Our guides painted a sympathetic picture of a hard-working man who liked children and would visit the local school to read stories aloud. Despite seeking seclusion for his writing, the family was sociable and the guest book is packed with illustrious names, many with the letters FIP next to them. This, we learnt, means ‘Fell In Pond’!
Back at the coast we strolled along Bexhill-on-Sea’s tidy promenade. Bexhill is believed to be the Walmington-on-Sea of Dad’s Army fame and, as we walked, we tried to remember the characters and their catchphrases in this much-loved sitcom.
The pride of Bexhill is the De La Warr Pavilion, a somewhat faded – but still striking – 1930s modernist building. It was a perfect place to shelter from the breeze and enjoy coffee and cake with a sea view.
While Bexhill feels sedate and reserved, its neighbour, Hastings, is remodelling itself as creative and even trendy. In the early 20th century, Robert Tressell colourfully renamed Hastings ‘Mugsborough’ in his witty and intellectual novel The Ragged Trousered Philanthropists.
Tressell wrote about poverty among men in the building trade and Owen, a journeyman, with a vision of a just society, who talked passionately about capitalist greed and dishonesty. A single parent who experienced hardship first-hand, Tressell worked in Hastings as a signwriter and painter.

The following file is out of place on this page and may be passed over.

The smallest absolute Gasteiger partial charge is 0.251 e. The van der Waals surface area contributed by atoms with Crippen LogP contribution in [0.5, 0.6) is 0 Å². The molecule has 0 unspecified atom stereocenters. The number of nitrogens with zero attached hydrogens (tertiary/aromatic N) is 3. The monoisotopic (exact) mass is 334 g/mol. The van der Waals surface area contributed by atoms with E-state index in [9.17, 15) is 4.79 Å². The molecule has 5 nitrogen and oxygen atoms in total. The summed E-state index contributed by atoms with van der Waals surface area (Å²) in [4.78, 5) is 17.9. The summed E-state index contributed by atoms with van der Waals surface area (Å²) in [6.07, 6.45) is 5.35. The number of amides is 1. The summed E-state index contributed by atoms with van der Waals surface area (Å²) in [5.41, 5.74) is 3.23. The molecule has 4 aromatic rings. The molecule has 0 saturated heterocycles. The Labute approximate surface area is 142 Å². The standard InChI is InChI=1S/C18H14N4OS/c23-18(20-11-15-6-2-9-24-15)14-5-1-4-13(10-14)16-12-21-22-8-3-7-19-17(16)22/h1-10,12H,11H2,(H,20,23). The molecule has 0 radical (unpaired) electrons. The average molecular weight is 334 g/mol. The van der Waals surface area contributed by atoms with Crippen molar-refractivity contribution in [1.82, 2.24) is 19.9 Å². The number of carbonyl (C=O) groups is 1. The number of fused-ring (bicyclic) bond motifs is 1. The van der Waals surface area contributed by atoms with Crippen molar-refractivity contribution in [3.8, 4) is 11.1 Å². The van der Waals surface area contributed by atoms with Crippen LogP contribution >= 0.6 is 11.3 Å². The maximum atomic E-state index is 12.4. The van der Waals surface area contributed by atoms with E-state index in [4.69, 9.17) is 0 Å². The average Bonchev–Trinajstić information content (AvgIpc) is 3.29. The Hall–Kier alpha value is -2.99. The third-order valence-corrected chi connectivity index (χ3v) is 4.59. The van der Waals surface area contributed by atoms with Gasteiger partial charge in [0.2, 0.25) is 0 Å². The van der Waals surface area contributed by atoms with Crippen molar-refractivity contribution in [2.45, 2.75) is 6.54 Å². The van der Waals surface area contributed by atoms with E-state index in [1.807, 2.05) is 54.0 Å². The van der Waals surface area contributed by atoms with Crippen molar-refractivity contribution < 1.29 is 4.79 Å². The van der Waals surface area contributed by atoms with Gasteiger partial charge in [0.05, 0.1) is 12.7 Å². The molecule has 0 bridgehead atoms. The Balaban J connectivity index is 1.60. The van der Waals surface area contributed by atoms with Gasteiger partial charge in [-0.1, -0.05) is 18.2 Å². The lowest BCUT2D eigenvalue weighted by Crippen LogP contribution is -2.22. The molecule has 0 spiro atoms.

I thought about this inspirational novel as we watched three fishermen painstakingly bringing a boat up the shingle beach by Hastings’ old town. Hastings has the UK’s largest beach-launched fishing fleet at The Stade, a Saxon name for a landing place.
The progress of the fishing boat being pulled up the shelving shingle was slow, sometimes the movement was almost imperceptible. The guys worked tirelessly, moving runners under side skids and the keel while cable took the strain.
We explored the tall wooden net sheds crowded around The Stade, built to store fishing gear. Stalls were selling fish as fresh as it gets and the miniature railway tooted cheerfully. We climbed up to the castle for the view over the colourful houses of the old town, the wooden weatherboard mirroring the construction of the old boats.
Serendipitously, Hastings had arranged a festival for our visit. The Hastings Fat Tuesday (Mardi Gras) music festival lasts for five days. On the Saturday 40 bands across a myriad of genres play 15-minute sets in 20 different venues across the town.We visited a few venues among the winding narrow streets of Hastings’ old town that have a vintage vibe. Over a glass of local ale we heard Irish fiddle music, acapella and excellent cover bands. It is impossible not to love a place that has music in its soul.
It was writers who had brought me to Sussex, but I certainly left this captivating county with a song in my heart and rhythm in my toes.
Where to stay in Sussex
KLOOFS CARAVAN PARK
Sandhurst Lane, Whydown, Bexhill-on-Sea, East Sussex TN39 4RG
01424 842839 kloofs.com
NORMAN'S BAY CAMPING AND CARAVANNING CLUB SITE
Norman's Bay, Pevensey, East Sussex BN24 6PR
01323 761190 campingandcaravanningclub.co.uk
Streat Lane, Streat, near Ditchling, East Sussex BN6 8RS
01273 890035 blackberrywood.com
THE SECRET CAMPSITE
Kane Hythe Road, Battle, East Sussex TN33 9QU
01273 980218 pegsandpitches.co.uk
HORAM MANOR TOURING PARK
Horam, Heathfield, East Sussex TN21 0YD
01435 813662 horam-manor.co.uk